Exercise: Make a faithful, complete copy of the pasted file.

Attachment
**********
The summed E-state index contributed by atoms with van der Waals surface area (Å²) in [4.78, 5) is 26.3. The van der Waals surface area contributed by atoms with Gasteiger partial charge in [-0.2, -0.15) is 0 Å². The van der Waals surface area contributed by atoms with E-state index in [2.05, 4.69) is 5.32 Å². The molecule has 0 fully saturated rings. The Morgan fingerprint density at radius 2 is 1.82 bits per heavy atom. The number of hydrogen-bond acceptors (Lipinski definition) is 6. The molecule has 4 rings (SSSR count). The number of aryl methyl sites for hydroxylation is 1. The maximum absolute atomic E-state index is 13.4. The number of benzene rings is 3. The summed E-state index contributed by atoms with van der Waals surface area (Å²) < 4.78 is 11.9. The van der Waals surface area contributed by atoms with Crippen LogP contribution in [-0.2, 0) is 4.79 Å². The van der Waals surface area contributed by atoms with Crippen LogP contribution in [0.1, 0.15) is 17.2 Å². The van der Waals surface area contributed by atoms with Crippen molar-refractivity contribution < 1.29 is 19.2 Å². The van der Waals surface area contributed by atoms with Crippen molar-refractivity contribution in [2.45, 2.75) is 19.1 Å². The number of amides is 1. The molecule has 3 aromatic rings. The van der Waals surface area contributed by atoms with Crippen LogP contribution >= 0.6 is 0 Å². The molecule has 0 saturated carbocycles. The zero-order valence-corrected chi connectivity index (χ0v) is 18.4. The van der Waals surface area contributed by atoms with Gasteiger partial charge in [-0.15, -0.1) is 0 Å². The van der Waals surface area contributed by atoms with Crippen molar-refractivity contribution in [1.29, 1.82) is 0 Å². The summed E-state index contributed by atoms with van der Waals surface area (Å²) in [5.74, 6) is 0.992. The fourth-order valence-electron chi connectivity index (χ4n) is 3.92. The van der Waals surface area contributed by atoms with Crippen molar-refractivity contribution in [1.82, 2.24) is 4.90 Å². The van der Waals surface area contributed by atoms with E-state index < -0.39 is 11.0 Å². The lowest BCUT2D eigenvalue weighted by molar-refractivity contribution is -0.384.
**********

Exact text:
The summed E-state index contributed by atoms with van der Waals surface area (Å²) in [4.78, 5) is 26.3. The van der Waals surface area contributed by atoms with Gasteiger partial charge in [-0.2, -0.15) is 0 Å². The van der Waals surface area contributed by atoms with E-state index in [2.05, 4.69) is 5.32 Å². The molecule has 0 fully saturated rings. The Morgan fingerprint density at radius 2 is 1.82 bits per heavy atom. The number of hydrogen-bond acceptors (Lipinski definition) is 6. The molecule has 4 rings (SSSR count). The number of aryl methyl sites for hydroxylation is 1. The maximum absolute atomic E-state index is 13.4. The number of benzene rings is 3. The summed E-state index contributed by atoms with van der Waals surface area (Å²) < 4.78 is 11.9. The van der Waals surface area contributed by atoms with Crippen LogP contribution in [-0.2, 0) is 4.79 Å². The van der Waals surface area contributed by atoms with Crippen LogP contribution in [0.1, 0.15) is 17.2 Å². The van der Waals surface area contributed by atoms with Crippen molar-refractivity contribution < 1.29 is 19.2 Å². The van der Waals surface area contributed by atoms with Crippen molar-refractivity contribution in [2.45, 2.75) is 19.1 Å². The number of amides is 1. The molecule has 3 aromatic rings. The van der Waals surface area contributed by atoms with Crippen LogP contribution >= 0.6 is 0 Å². The molecule has 0 saturated carbocycles. The zero-order valence-corrected chi connectivity index (χ0v) is 18.4. The van der Waals surface area contributed by atoms with Gasteiger partial charge in [-0.15, -0.1) is 0 Å². The van der Waals surface area contributed by atoms with Crippen molar-refractivity contribution in [1.29, 1.82) is 0 Å². The summed E-state index contributed by atoms with van der Waals surface area (Å²) in [5.74, 6) is 0.992. The fourth-order valence-electron chi connectivity index (χ4n) is 3.92. The van der Waals surface area contributed by atoms with Crippen molar-refractivity contribution in [1.82, 2.24) is 4.90 Å². The van der Waals surface area contributed by atoms with E-state index < -0.39 is 11.0 Å². The lowest BCUT2D eigenvalue weighted by molar-refractivity contribution is -0.384.